American Silver Eagles and Canadian Silver Maples are investments of choice for the big money, especially the big new money. I envision the cigar-smoking guys at the exclusive country club talking about how many “Eagles” they just bought. Although I do know of a couple investors who buy a monster box (500) of silver eagles on a regular basis, I am pretty sure that, percentage wise, very few silver eagles are sold to the end-investor through local coin shops. In big and wealthy communities, well yes, there are a good many sold, but in small-town and normal-town U.S.A. silver eagles and maples with high premiums are looked at with distanced eyes.

    I believe quite strongly that the percentage of Americans, and if you wish, the percentage of working Americans, that buy and hold any of the above silver investments, is perhaps one-tenth of one percent. Supportive of this theory is that store owners (dealers) confirm to me that much of their sales are to a handful of consistent buyers. This is the experience of one of my business associates who is (his) local Craigslist dealer. He advertises his inventory constantly, and sells repeatedly to just several customers.

    I conclude that the big buyers, who account for some huge percent of total American Silver Eagle and Canadian Maple Leaf sales (perhaps 50% or even 70%) are big investment funds, big family investment funds, with off-shore buyers among those groups being responsible for removing forever, steadily and on-going, massive amounts of the total production. I believe that some of the same individuals and entities that buy fine art at auction are the buyers of large quantities of these top-rung silver investments.

    • Thanks for posting this valuable perspective.

      “I see many transactions in which long-term holders of silver coinage are emptying their sock drawers and selling 90% silver coins to stores, and most of those transactions are right at spot, gave or take a few percent.”

      I saved 90% silver from coins in circulation from my newspaper delivery route in 1965 and 66…age 11-13. In late 1979 sold a couple tubes of quarters [about $20-$25 face value] and got enough dollars to pay a mechanic to rebuild a car engine. That is an anecdotal example of a store of value and buying power.

      According to a local coin & bullion dealer I know [who other than special orders for customers from a mint] buys then resells metal, many of the older holders are selling to get $ for a vacation, desire, or need. When they die he tries to buy from the estate. The sons and daughters rarely want to hold what their parents had for some nebulous future date in which they can exchange for more currency. But the hands it is going into now are strong holders. Because of higher premiums to the seller and buyers than recyclers offer not much is being melted would be my guess. But grandma’s sterling silver is being melted down. Younger people don’t want that either.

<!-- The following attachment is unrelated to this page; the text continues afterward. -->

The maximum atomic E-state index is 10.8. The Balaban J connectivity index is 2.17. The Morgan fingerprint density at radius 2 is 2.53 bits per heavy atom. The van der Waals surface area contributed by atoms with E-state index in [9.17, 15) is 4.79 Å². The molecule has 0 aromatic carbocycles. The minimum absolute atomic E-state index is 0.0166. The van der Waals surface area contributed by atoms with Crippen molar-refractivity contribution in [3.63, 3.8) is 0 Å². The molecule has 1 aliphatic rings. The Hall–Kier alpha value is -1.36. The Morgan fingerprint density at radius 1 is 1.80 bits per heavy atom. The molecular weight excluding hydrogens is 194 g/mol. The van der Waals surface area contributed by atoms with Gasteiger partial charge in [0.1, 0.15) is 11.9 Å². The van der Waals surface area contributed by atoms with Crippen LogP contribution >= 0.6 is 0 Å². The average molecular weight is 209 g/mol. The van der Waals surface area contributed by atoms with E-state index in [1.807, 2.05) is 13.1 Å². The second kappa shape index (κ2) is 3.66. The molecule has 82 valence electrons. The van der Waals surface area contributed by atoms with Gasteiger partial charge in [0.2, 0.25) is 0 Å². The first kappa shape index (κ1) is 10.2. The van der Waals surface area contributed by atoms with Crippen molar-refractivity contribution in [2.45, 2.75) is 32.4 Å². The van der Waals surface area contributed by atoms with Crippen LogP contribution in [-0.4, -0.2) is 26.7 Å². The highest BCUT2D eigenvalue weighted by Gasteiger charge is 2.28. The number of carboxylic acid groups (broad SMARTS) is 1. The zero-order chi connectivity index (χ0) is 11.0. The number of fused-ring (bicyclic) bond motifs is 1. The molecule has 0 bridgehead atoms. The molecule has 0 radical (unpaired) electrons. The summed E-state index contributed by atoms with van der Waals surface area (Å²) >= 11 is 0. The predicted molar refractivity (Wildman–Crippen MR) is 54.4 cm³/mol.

• That’s a great summary. Thank you. I disagree that eagles and maples are for the new buyers or unsophisticated crowd. The tremendous advantage you get when buying those coins is that they are easily identified as genuine. This is because they have exact physical sizes, weights, and a hardness that cannot be replicated with any other material. The closest you can get to making a fake is to replicate the size and weight only.

      When dealing with generic rounds and bars you have no easy way to test the metal yourself for purity. Most people say, “Not a problem! Just buy from a reputable dealer.” But you will find these products very hard to sell if fakes flood the market even more than they already do. People will demand silver they can test on the spot with simple tools. And who wants the security of their silver in the hands of a promise a dealer made? The point of owning silver is to not have to rely on promises.

      Mike

      • “But you will find these products very hard to sell if fakes flood the market….”

        Because of no [evolution of] security features other than size and weight, and because it is the most popular one ounce coin, the ASE has been counterfeited and will be again when the fiat valuation increases in the future. It may be in the future that the Silver Maple becomes the most quickly sale-able coin because they have incorporated anti-counterfeit minting marks.